Busher, Joel and Choudhury, Tufyal and Thomas, Paul (2022) 'Surveillance and Preventing Violent Extremism: The evidence from schools and further education colleges in England.', in The Cambridge Handbook of Surveillance and Race. Cambridge: Cambridge University Press. Cambridge Handbooks.
Since 2001, the British state has increased its powers of surveillance for the purposes of countering terrorism. Much of this has been through expansions of the powers of police and security services to engage in covert surveillance and access the personal data of those suspected of involvement in terrorism. Alongside this, however, the last decade has also seen the development of more diffuse practices of monitoring and surveillance as part of efforts to identify and provide support to those deemed ‘vulnerable’ to being drawn into terrorism. Under Prevent, the UK Government’s strategy for preventing violent extremism (PVE), much of the responsibility was initially placed on the police and on the communities identified as having particularly high levels of vulnerability, which in practice meant Britain’s Muslim communities. Subsequently, however, responsibility for PVE has increasingly been shifted onto a broad swathe of professionals engaged in the delivery of public services, including social workers, youth workers, healthcare workers, prison staff, school teachers, and college and university lecturers. The culmination of this ‘responsibilisation’ of frontline professionals, for the time-being at least, has been the introduction of the Counter-Terrorism and Security Act 2015 (CTSA 2015). Popularly referred to as the ‘Prevent duty’, this placed a legal duty on schools, colleges and other stated authorities to show “due regard to the need to prevent people from being drawn into terrorism”. The statutory guidance accompanying this duty set out two primary areas of responsibility for schools and colleges. First, to identify individuals considered vulnerable to radicalization, and refer them to Channel, the UK government’s counter-radicalization mentoring programme. Second, they were required to actively promote ‘fundamental British values’ – defined by the government as ‘democracy, the rule of law, individual liberty and mutual respect and tolerance of different faiths and beliefs’ – on the grounds that this would reduce students’ ‘vulnerability’ to extremism. In this chapter, we discuss how the introduction of the Prevent duty has shaped surveillance and monitoring practices in schools and colleges in England, and how such practices intersect with the politics and practices of race, religion and difference. The discussion draws on the emerging academic and grey literature on this topic, as well as on our own original empirical data from fieldwork conducted in the duty’s initial implementation phase in 2016 and 2017. These data include 70 in-depth interviews with educationalists in 14 schools and colleges in London and West Yorkshire, 8 interviews with local Prevent practitioners from across England, a national online survey of school and college staff (n=225) and discussions of emergent findings with 6 stakeholder groups.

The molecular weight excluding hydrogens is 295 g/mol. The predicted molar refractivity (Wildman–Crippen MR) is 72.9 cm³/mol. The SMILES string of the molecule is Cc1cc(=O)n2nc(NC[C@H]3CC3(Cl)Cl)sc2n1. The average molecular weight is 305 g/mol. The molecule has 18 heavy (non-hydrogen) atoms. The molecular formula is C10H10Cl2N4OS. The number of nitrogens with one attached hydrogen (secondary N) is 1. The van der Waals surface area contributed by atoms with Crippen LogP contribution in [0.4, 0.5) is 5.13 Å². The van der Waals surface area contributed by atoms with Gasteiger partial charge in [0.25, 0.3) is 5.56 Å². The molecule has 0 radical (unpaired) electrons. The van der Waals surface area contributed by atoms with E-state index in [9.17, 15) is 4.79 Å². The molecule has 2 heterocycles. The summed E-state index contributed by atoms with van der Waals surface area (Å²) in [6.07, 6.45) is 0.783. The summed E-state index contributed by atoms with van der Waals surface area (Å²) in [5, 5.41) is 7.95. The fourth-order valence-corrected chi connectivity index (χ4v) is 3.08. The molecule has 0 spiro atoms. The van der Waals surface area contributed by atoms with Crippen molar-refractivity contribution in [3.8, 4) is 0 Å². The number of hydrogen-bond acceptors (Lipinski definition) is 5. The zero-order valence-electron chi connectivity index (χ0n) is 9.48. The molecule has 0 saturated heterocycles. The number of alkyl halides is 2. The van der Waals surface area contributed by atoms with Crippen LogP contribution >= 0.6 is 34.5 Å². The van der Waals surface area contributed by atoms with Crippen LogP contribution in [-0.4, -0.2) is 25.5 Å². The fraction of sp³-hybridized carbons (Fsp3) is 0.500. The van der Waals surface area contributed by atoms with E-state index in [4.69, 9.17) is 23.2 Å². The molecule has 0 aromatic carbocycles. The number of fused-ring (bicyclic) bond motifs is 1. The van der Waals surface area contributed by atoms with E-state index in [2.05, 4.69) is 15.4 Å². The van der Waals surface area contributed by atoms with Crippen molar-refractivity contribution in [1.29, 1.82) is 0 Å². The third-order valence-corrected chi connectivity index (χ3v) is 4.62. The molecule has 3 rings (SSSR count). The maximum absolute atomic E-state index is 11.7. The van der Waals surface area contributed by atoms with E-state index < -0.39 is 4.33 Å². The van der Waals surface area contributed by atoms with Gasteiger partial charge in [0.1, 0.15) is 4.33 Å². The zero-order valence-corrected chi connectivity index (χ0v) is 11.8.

|Item Type:||Book chapter|
|Full text:||Publisher-imposed embargo |
(AM) Accepted Manuscript
File format - PDF (434Kb)
|Publisher Web site:||https://www.cambridge.org/core/what-we-publish/collections/cambridgehandbooks|
|Date accepted:||11 November 2021|
|Date deposited:||22 November 2021|
|Date of first online publication:||2022|
|Date first made open access:||No date available|
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